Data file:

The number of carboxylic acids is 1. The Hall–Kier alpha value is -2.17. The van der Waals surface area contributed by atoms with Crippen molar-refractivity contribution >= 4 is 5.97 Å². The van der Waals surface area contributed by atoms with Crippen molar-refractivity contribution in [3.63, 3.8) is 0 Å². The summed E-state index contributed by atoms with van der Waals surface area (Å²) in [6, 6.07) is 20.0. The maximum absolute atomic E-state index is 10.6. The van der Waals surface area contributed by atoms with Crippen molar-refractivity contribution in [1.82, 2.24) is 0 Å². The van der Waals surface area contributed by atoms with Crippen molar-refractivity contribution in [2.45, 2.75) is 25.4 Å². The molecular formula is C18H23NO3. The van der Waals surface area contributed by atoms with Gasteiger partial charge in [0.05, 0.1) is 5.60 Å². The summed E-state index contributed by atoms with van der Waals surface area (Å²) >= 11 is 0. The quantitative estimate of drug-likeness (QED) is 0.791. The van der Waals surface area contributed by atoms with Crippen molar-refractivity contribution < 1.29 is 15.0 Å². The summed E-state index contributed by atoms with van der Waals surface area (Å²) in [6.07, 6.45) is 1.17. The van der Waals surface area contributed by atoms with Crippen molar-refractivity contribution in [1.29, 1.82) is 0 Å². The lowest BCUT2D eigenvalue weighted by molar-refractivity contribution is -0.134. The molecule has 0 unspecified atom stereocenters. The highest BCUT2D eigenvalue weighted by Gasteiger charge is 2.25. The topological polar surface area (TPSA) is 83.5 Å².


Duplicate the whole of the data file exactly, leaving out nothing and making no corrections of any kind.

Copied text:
The number of carboxylic acids is 1. The Hall–Kier alpha value is -2.17. The van der Waals surface area contributed by atoms with Crippen molar-refractivity contribution >= 4 is 5.97 Å². The van der Waals surface area contributed by atoms with Crippen molar-refractivity contribution in [3.63, 3.8) is 0 Å². The summed E-state index contributed by atoms with van der Waals surface area (Å²) in [6, 6.07) is 20.0. The maximum absolute atomic E-state index is 10.6. The van der Waals surface area contributed by atoms with Crippen molar-refractivity contribution in [1.82, 2.24) is 0 Å². The van der Waals surface area contributed by atoms with Crippen molar-refractivity contribution in [2.45, 2.75) is 25.4 Å². The molecular formula is C18H23NO3. The van der Waals surface area contributed by atoms with Gasteiger partial charge in [0.05, 0.1) is 5.60 Å². The summed E-state index contributed by atoms with van der Waals surface area (Å²) >= 11 is 0. The quantitative estimate of drug-likeness (QED) is 0.791. The van der Waals surface area contributed by atoms with Crippen molar-refractivity contribution < 1.29 is 15.0 Å². The summed E-state index contributed by atoms with van der Waals surface area (Å²) in [6.07, 6.45) is 1.17. The van der Waals surface area contributed by atoms with Crippen molar-refractivity contribution in [1.29, 1.82) is 0 Å². The lowest BCUT2D eigenvalue weighted by molar-refractivity contribution is -0.134. The molecule has 0 unspecified atom stereocenters. The highest BCUT2D eigenvalue weighted by Gasteiger charge is 2.25. The topological polar surface area (TPSA) is 83.5 Å².